6. Iveta Mukuchyan – 7th place
Hey, it’s her. Iveta took the plunge — and won Eurovision Next Top Model — during the 2016 edition in Stockholm. The art-pop piece “LoveWave” became iconic from the moment she hit the rehearsals with her undeniable sensuality and vocal power. She earned a hard-fought seventh place in an extremely competitive edition of Eurovision. To date Miss Mukuchyan is the last Armenian artist to place in the top ten. It’s a place where we hope to see them again soon — and hopefully with a diva who slays as hard as she did.
5. Mikolas Josef – 6th place
This was more of a premonition than a wish, since we all had a taste of what Josef offered Czech Television in 2017. His submission left us craving more from the suave singer at Eurovision. And we didn’t have to wait for long, as “Lie To Me” was sent to Lisbon. No back injury could stop Mikolas who, backflip and all, skyrocketed the Czech Republic to its best placing to date. And that’s no lie.
4. Sergey Lazarev – 3rd place
Arguably the most successful Russian pop star, Lazarev had long been the top of many a wishlist and fans clamoured for him and his banging pop style. It whet the appetite of bookies and fans alike once he went to Stockholm. The staging of “You Are The Only One” is among the most impressive of the decade, pushing the boundaries of special effects and showmanship. It won the televote convincingly. But a divisive jury vote saw it finish third in the end. But this wish had more than one life….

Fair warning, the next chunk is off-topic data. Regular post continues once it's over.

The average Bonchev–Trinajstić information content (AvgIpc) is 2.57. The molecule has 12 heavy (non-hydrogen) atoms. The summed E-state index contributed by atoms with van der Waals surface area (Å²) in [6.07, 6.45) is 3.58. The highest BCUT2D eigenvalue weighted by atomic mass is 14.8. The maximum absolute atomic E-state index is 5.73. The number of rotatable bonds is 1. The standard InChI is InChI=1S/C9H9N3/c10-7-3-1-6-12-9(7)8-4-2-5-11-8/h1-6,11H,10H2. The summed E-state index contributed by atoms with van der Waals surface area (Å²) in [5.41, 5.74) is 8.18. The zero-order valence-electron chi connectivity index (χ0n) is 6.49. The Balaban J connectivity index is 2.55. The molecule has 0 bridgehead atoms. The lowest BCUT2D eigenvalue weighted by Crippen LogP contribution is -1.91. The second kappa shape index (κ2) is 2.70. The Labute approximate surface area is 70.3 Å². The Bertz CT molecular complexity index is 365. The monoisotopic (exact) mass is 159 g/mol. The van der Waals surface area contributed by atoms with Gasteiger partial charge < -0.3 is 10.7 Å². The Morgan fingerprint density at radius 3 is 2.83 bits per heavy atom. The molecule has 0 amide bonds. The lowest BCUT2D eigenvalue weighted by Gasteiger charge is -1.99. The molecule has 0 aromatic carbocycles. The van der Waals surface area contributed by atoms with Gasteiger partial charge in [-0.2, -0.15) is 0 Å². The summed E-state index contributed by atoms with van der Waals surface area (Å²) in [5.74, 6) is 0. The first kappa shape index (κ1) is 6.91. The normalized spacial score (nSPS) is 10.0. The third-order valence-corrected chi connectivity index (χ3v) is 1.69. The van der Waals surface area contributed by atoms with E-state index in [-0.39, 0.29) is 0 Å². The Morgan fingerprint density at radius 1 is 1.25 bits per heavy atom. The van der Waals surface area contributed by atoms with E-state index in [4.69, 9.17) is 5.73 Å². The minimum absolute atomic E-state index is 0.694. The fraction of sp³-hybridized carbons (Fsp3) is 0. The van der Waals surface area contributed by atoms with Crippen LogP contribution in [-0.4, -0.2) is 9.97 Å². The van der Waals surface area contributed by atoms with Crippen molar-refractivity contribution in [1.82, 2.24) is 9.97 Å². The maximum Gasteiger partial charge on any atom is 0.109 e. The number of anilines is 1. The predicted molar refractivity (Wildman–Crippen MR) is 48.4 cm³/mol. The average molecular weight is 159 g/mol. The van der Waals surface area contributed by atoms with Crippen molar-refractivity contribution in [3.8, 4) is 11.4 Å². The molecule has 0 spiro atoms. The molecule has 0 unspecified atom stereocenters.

3. Sergey Lazarev – 3rd place
…it had two! Three years later, the wish returned at Eurovision 2019 in Tel Aviv — this time with Sergey offering a more theatrical take with the help of the Moscow Symphonic Orchestra. With impressive rain and reflection effects, he managed to repeat his bronze feat, scoring another podium finish for Russia after the country failed to qualify for the final the year before.
2. Eleni Foureira – 2nd place
The Gods did it again, granting our wish for Greece to the island nation of Cyprus. And what a way to grant it! After trying for years, Eleni Foureira had her Eurovision dream come true in 2018, where she changed the contest as we know it, one hair flip and “aye aye aye” at a time. “Fuego” rose through the ranks as soon as rehearsals started, at one point becoming the favourite to take it all. In the end, Eleni’s second-place granted Cyprus its best-ever finish and the performance remains one for the ages. Yeah yeah, fire!
1. Måneskin — Winners
Way before they were on the radar of Eurovision and a month before they released their first-ever big Italian hit “Torna a Casa”, our Pablo nominated this four-piece band of promising young rockers. He commented that “their style will seal the deal” and that “their retro-yet-contemporary melodies are a winning formula”. Three years later, Damiano, Ethan, Thomas and Victoria won Sanremo before snatching the crystal microphone with the explosive “Zitti e Buoni” in Rotterdam. And they’ve climbed up the charts all around the globe. Wishes sometimes just don’t come true, they become a worldwide phenomenon.
What do you think? Do you have a wish you want fulfilled for 2022? Do you think any of our previous wishes has what it takes to win it all if they get selected to go? Let us know in the comments.